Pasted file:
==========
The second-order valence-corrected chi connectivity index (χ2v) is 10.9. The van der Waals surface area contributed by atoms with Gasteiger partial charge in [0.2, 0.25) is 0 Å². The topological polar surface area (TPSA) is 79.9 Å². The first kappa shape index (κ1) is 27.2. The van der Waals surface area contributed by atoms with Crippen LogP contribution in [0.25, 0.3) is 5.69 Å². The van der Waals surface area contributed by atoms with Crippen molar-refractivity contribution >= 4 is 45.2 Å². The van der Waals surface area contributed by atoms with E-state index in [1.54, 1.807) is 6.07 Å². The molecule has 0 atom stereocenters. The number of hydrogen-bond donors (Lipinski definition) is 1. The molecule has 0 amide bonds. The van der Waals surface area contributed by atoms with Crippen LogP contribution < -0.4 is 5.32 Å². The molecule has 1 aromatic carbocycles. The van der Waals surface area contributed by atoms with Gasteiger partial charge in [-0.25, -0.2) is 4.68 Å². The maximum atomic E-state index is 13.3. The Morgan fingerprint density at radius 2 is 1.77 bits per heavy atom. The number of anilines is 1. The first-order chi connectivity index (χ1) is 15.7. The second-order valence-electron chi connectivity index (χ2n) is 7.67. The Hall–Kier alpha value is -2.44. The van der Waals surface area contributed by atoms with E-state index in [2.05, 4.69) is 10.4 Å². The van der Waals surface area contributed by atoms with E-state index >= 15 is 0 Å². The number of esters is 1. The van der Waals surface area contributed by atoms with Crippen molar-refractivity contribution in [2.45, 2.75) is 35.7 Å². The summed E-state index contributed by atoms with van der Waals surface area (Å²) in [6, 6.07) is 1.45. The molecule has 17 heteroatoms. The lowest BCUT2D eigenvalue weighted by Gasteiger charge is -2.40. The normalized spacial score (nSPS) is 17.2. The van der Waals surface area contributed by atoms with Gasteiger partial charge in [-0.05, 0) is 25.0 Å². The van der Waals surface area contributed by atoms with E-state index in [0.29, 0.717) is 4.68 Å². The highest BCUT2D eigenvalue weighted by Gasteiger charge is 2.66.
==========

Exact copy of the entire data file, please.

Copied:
The second-order valence-corrected chi connectivity index (χ2v) is 10.9. The van der Waals surface area contributed by atoms with Gasteiger partial charge in [0.2, 0.25) is 0 Å². The topological polar surface area (TPSA) is 79.9 Å². The first kappa shape index (κ1) is 27.2. The van der Waals surface area contributed by atoms with Crippen LogP contribution in [0.25, 0.3) is 5.69 Å². The van der Waals surface area contributed by atoms with Crippen molar-refractivity contribution >= 4 is 45.2 Å². The van der Waals surface area contributed by atoms with E-state index in [1.54, 1.807) is 6.07 Å². The molecule has 0 atom stereocenters. The number of hydrogen-bond donors (Lipinski definition) is 1. The molecule has 0 amide bonds. The van der Waals surface area contributed by atoms with Crippen LogP contribution < -0.4 is 5.32 Å². The molecule has 1 aromatic carbocycles. The van der Waals surface area contributed by atoms with Gasteiger partial charge in [-0.25, -0.2) is 4.68 Å². The maximum atomic E-state index is 13.3. The Morgan fingerprint density at radius 2 is 1.77 bits per heavy atom. The number of anilines is 1. The first-order chi connectivity index (χ1) is 15.7. The second-order valence-electron chi connectivity index (χ2n) is 7.67. The Hall–Kier alpha value is -2.44. The van der Waals surface area contributed by atoms with E-state index in [2.05, 4.69) is 10.4 Å². The van der Waals surface area contributed by atoms with E-state index >= 15 is 0 Å². The number of esters is 1. The van der Waals surface area contributed by atoms with Crippen molar-refractivity contribution in [2.45, 2.75) is 35.7 Å². The summed E-state index contributed by atoms with van der Waals surface area (Å²) in [6, 6.07) is 1.45. The molecule has 17 heteroatoms. The lowest BCUT2D eigenvalue weighted by Gasteiger charge is -2.40. The normalized spacial score (nSPS) is 17.2. The van der Waals surface area contributed by atoms with Gasteiger partial charge in [-0.05, 0) is 25.0 Å². The van der Waals surface area contributed by atoms with E-state index in [0.29, 0.717) is 4.68 Å². The highest BCUT2D eigenvalue weighted by Gasteiger charge is 2.66.